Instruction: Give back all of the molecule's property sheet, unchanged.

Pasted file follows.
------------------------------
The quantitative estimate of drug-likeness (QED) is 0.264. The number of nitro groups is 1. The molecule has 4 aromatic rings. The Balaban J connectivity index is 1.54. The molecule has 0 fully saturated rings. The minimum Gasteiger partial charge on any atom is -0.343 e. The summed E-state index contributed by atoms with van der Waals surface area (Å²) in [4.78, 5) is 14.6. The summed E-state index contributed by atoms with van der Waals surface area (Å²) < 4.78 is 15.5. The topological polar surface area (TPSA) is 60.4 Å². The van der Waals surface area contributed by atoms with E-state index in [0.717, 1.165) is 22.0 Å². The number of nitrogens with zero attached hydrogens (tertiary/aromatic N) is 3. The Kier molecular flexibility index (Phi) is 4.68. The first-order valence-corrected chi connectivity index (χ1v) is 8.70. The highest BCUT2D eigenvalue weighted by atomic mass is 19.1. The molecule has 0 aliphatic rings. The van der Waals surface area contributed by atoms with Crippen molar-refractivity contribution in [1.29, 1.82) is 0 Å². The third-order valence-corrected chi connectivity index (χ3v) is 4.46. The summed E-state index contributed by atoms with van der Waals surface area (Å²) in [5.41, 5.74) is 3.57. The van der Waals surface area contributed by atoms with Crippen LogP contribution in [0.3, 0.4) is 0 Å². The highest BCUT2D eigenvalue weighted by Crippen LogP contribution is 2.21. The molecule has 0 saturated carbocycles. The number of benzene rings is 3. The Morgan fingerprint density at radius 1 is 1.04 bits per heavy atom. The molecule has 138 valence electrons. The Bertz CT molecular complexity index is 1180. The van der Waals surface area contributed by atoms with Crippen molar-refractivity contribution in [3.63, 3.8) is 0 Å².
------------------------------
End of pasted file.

The quantitative estimate of drug-likeness (QED) is 0.264. The number of nitro groups is 1. The molecule has 4 aromatic rings. The Balaban J connectivity index is 1.54. The molecule has 0 fully saturated rings. The minimum Gasteiger partial charge on any atom is -0.343 e. The summed E-state index contributed by atoms with van der Waals surface area (Å²) in [4.78, 5) is 14.6. The summed E-state index contributed by atoms with van der Waals surface area (Å²) < 4.78 is 15.5. The topological polar surface area (TPSA) is 60.4 Å². The van der Waals surface area contributed by atoms with E-state index in [0.717, 1.165) is 22.0 Å². The number of nitrogens with zero attached hydrogens (tertiary/aromatic N) is 3. The Kier molecular flexibility index (Phi) is 4.68. The first-order valence-corrected chi connectivity index (χ1v) is 8.70. The highest BCUT2D eigenvalue weighted by atomic mass is 19.1. The molecule has 0 aliphatic rings. The van der Waals surface area contributed by atoms with Crippen molar-refractivity contribution in [1.29, 1.82) is 0 Å². The third-order valence-corrected chi connectivity index (χ3v) is 4.46. The summed E-state index contributed by atoms with van der Waals surface area (Å²) in [5.41, 5.74) is 3.57. The van der Waals surface area contributed by atoms with Crippen LogP contribution in [0.3, 0.4) is 0 Å². The highest BCUT2D eigenvalue weighted by Crippen LogP contribution is 2.21. The molecule has 0 saturated carbocycles. The number of benzene rings is 3. The Morgan fingerprint density at radius 1 is 1.04 bits per heavy atom. The molecule has 138 valence electrons. The Bertz CT molecular complexity index is 1180. The van der Waals surface area contributed by atoms with Crippen molar-refractivity contribution in [3.63, 3.8) is 0 Å².